A flood of false doctrine has lately broken in upon us. Men everywhere are telling us, “that God is too merciful to punish souls forever–that all mankind, however wicked and ungodly will sooner or later be saved.” We are to embrace what is called “kinder theology,” and treat Hell as a pagan fable.
This question lies at the very foundation of the whole Gospel. The moral attributes of God–His justice, His holiness, His purity, are all involved in it. The Scripture has spoken plainly and fully on the subject of Hell. If words mean anything, there is such a place as Hell. If texts are to be interpreted fairly, then most people will be cast into it. The same Bible which teaches that God in mercy and compassion sent Christ to die for sinners–also teaches that God hates sin, and must from His very nature punish all who cleave to sin and refuse the salvation He has provided.
As mentioned in a recent post entitled Social Media is Brain Poison, where I used hyperbole to lay out some of the problems with social media, I mentioned that there are some real benefits to this new technology. Connectivity to family and friends is always at the top of the list. The problem is the costs often outweigh the benefits. The reason why we tend to lose with social media, despite what it can offer us, is because we tend to use it incorrectly which the designers of these platforms hope we will do. So how do we use social media in a way that allows us to tap into the benefits while mitigating the costs?
I conjecture that the vast majority of regular social media users can receive the vast majority of the value these services provide their life in as little as twenty to forty minutes of use per week.
We need to start by using it less. There are benefits, but those benefits do not merit hours of social media time per day. I have found his conjecture to be true. I have not abandoned social media altogether. Instead, I check it once a week and usually spend less than 15 minutes doing so. Any other posts are sent through a free posting service that avoids interacting with these platforms directly. You can receive the benefits you seek without spending hours online scrolling the infinite feed and checking your likes and comments.
Of course, you may ask, what is wrong with spending more time on social media? To answer that question I leave you with one more quote from Newport where he describes a conversation he had with a social media executive.
[The executive was] just raving about these people spending twelve hours a day on Facebook . . . so I asked a question to the guy who was raving: “The guy who’s spending twelve hours a day on Facebook, do you think he’ll be able to do what you’ve done?”.. . ..You can’t, in other words, build a billion-dollar empire like Facebook if you’re wasting hours every day using a service like Facebook.
The only way it would not cost us to spend long hours distracted on social media is if we literally had nothing better to do with our time. As Christians, we have a much higher calling.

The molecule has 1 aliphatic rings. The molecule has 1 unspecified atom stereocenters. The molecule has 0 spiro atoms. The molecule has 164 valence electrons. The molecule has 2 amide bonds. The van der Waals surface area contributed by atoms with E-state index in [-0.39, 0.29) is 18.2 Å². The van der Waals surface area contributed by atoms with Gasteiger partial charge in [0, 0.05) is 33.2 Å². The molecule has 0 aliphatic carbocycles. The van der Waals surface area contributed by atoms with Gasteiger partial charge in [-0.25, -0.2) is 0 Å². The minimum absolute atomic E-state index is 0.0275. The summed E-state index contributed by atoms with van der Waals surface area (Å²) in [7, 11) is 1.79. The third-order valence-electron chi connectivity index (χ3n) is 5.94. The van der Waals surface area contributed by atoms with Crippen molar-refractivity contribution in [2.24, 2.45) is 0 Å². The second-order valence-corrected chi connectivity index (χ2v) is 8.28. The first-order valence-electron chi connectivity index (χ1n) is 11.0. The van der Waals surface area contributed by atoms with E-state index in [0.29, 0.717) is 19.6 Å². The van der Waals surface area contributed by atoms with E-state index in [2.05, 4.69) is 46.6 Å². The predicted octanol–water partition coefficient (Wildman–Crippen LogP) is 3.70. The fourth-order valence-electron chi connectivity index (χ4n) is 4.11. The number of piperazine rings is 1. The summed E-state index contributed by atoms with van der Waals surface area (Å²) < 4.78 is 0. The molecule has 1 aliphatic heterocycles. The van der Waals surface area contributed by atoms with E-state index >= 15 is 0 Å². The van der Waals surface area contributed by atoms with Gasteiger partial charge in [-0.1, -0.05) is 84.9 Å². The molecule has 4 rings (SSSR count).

We live in a culture that is saturated with Christian sentiment. Even secularism attempts to use the name of Jesus to get what it wants. This is clearly seen when a political figure who has no fear of God quotes scripture or uses a biblical illustration.
We see it in many of the popular manifestations cultural “Christianity” It is a thin veneer without any substance. It has rejected the word of God as its authority, and it has put self on the throne. This is greatest problem with commonplace religion.
For the man or woman rooted in scripture, it does not take much to see behind the façade. This type of religiosity is covered in references to self. Personal experience, feelings, self-esteem, and self-referential misuses of the words “love” and “justice”, litter its linguistic canon.
They want a utopia, and they think they can can usher it in through political power. What they are looking for is happiness, and the they think they can find it in earthly pleasure. They are looking for glory and they think they can find it in riches and popularity. The problem is that satisfaction will never be theirs because they are looking for it in themselves and in the things of this world.
When Jesus said, take up your cross, deny yourself, and follow me, he was not inviting us to a life of misery. He was calling us out of ourselves to the greatest campaign in which mankind can ever be involved: knowing God. There is no greater glory and there is no greater joy, but we must root our life in his truth. If we aim at anything less than God himself, we have settled for lesser things because there is nothing greater than God.
The problem is that the way to find this glory and joy in God is to do the exact opposite of what you think you should do. It is like being submerged under a waterfall struggling for air. The most natural thing to do is to try to swim to the surface, but you will never get there because the crashing water will keep pushing you under. The right thing to do in that moment is swim down. It is only by swimming down that the water will spit you out down stream. This counter-intuitive nature is the same in the Christian life. If you are looking for true joy, he must increase, and we must decrease.